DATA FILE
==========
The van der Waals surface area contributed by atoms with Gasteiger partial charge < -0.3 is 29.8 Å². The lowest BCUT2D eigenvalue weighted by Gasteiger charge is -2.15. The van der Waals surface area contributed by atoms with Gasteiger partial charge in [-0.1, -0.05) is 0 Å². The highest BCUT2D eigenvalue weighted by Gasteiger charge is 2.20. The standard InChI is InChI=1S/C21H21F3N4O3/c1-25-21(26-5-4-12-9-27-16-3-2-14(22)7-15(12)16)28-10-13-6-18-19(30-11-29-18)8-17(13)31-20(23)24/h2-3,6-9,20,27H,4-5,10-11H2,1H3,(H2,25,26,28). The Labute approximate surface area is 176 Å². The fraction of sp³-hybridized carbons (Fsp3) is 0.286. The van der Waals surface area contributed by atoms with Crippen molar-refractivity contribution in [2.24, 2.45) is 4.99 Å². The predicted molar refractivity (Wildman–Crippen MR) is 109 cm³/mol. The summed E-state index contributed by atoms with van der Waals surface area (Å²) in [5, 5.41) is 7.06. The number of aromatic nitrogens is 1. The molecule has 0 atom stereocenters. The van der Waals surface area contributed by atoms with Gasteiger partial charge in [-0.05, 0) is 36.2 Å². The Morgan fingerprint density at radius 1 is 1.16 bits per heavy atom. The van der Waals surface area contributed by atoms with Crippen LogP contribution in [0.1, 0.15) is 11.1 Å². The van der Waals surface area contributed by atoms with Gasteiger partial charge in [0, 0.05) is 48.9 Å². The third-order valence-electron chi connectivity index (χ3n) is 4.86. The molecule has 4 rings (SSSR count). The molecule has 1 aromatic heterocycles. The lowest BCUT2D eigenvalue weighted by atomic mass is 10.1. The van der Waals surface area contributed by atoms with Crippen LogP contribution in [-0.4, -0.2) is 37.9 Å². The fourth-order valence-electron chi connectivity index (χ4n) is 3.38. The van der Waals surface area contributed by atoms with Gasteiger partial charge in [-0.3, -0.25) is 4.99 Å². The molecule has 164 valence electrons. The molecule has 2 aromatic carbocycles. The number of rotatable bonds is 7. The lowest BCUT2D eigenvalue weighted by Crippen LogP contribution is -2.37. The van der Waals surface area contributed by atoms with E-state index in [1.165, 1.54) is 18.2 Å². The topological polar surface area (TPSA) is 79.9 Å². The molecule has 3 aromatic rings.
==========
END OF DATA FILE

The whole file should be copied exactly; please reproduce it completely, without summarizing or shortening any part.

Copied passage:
The van der Waals surface area contributed by atoms with Gasteiger partial charge < -0.3 is 29.8 Å². The lowest BCUT2D eigenvalue weighted by Gasteiger charge is -2.15. The van der Waals surface area contributed by atoms with Gasteiger partial charge in [-0.1, -0.05) is 0 Å². The highest BCUT2D eigenvalue weighted by Gasteiger charge is 2.20. The standard InChI is InChI=1S/C21H21F3N4O3/c1-25-21(26-5-4-12-9-27-16-3-2-14(22)7-15(12)16)28-10-13-6-18-19(30-11-29-18)8-17(13)31-20(23)24/h2-3,6-9,20,27H,4-5,10-11H2,1H3,(H2,25,26,28). The Labute approximate surface area is 176 Å². The fraction of sp³-hybridized carbons (Fsp3) is 0.286. The van der Waals surface area contributed by atoms with Crippen molar-refractivity contribution in [2.24, 2.45) is 4.99 Å². The predicted molar refractivity (Wildman–Crippen MR) is 109 cm³/mol. The summed E-state index contributed by atoms with van der Waals surface area (Å²) in [5, 5.41) is 7.06. The number of aromatic nitrogens is 1. The molecule has 0 atom stereocenters. The van der Waals surface area contributed by atoms with Gasteiger partial charge in [-0.05, 0) is 36.2 Å². The Morgan fingerprint density at radius 1 is 1.16 bits per heavy atom. The van der Waals surface area contributed by atoms with Crippen LogP contribution in [0.1, 0.15) is 11.1 Å². The van der Waals surface area contributed by atoms with Gasteiger partial charge in [0, 0.05) is 48.9 Å². The third-order valence-electron chi connectivity index (χ3n) is 4.86. The molecule has 4 rings (SSSR count). The molecule has 1 aromatic heterocycles. The lowest BCUT2D eigenvalue weighted by atomic mass is 10.1. The van der Waals surface area contributed by atoms with Crippen LogP contribution in [-0.4, -0.2) is 37.9 Å². The fourth-order valence-electron chi connectivity index (χ4n) is 3.38. The van der Waals surface area contributed by atoms with Gasteiger partial charge in [-0.3, -0.25) is 4.99 Å². The molecule has 164 valence electrons. The molecule has 2 aromatic carbocycles. The number of rotatable bonds is 7. The lowest BCUT2D eigenvalue weighted by Crippen LogP contribution is -2.37. The van der Waals surface area contributed by atoms with E-state index in [1.165, 1.54) is 18.2 Å². The topological polar surface area (TPSA) is 79.9 Å². The molecule has 3 aromatic rings.